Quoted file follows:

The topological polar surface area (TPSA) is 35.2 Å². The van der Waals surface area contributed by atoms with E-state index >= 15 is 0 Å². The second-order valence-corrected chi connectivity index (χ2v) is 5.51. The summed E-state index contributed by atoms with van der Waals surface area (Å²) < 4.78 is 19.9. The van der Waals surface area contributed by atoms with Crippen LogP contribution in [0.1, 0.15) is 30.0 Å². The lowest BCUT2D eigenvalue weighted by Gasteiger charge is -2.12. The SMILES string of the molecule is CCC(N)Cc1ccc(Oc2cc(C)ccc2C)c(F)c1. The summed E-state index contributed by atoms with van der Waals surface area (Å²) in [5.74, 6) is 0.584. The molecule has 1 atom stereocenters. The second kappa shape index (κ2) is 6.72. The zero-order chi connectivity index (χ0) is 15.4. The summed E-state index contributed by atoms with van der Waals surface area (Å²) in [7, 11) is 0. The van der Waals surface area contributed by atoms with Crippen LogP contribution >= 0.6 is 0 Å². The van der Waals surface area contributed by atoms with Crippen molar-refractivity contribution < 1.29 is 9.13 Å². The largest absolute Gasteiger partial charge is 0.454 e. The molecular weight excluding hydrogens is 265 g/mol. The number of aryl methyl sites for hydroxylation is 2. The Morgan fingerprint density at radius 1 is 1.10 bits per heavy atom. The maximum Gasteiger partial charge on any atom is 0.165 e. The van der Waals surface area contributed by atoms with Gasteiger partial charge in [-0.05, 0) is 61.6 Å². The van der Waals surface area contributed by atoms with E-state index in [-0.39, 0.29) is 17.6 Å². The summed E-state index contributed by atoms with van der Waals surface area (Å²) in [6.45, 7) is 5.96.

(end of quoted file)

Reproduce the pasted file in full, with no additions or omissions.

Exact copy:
The topological polar surface area (TPSA) is 35.2 Å². The van der Waals surface area contributed by atoms with E-state index >= 15 is 0 Å². The second-order valence-corrected chi connectivity index (χ2v) is 5.51. The summed E-state index contributed by atoms with van der Waals surface area (Å²) < 4.78 is 19.9. The van der Waals surface area contributed by atoms with Crippen LogP contribution in [0.1, 0.15) is 30.0 Å². The lowest BCUT2D eigenvalue weighted by Gasteiger charge is -2.12. The SMILES string of the molecule is CCC(N)Cc1ccc(Oc2cc(C)ccc2C)c(F)c1. The summed E-state index contributed by atoms with van der Waals surface area (Å²) in [5.74, 6) is 0.584. The molecule has 1 atom stereocenters. The second kappa shape index (κ2) is 6.72. The zero-order chi connectivity index (χ0) is 15.4. The summed E-state index contributed by atoms with van der Waals surface area (Å²) in [7, 11) is 0. The van der Waals surface area contributed by atoms with Crippen LogP contribution >= 0.6 is 0 Å². The van der Waals surface area contributed by atoms with Crippen molar-refractivity contribution < 1.29 is 9.13 Å². The largest absolute Gasteiger partial charge is 0.454 e. The molecular weight excluding hydrogens is 265 g/mol. The number of aryl methyl sites for hydroxylation is 2. The Morgan fingerprint density at radius 1 is 1.10 bits per heavy atom. The maximum Gasteiger partial charge on any atom is 0.165 e. The van der Waals surface area contributed by atoms with Gasteiger partial charge in [-0.05, 0) is 61.6 Å². The van der Waals surface area contributed by atoms with E-state index in [-0.39, 0.29) is 17.6 Å². The summed E-state index contributed by atoms with van der Waals surface area (Å²) in [6.45, 7) is 5.96.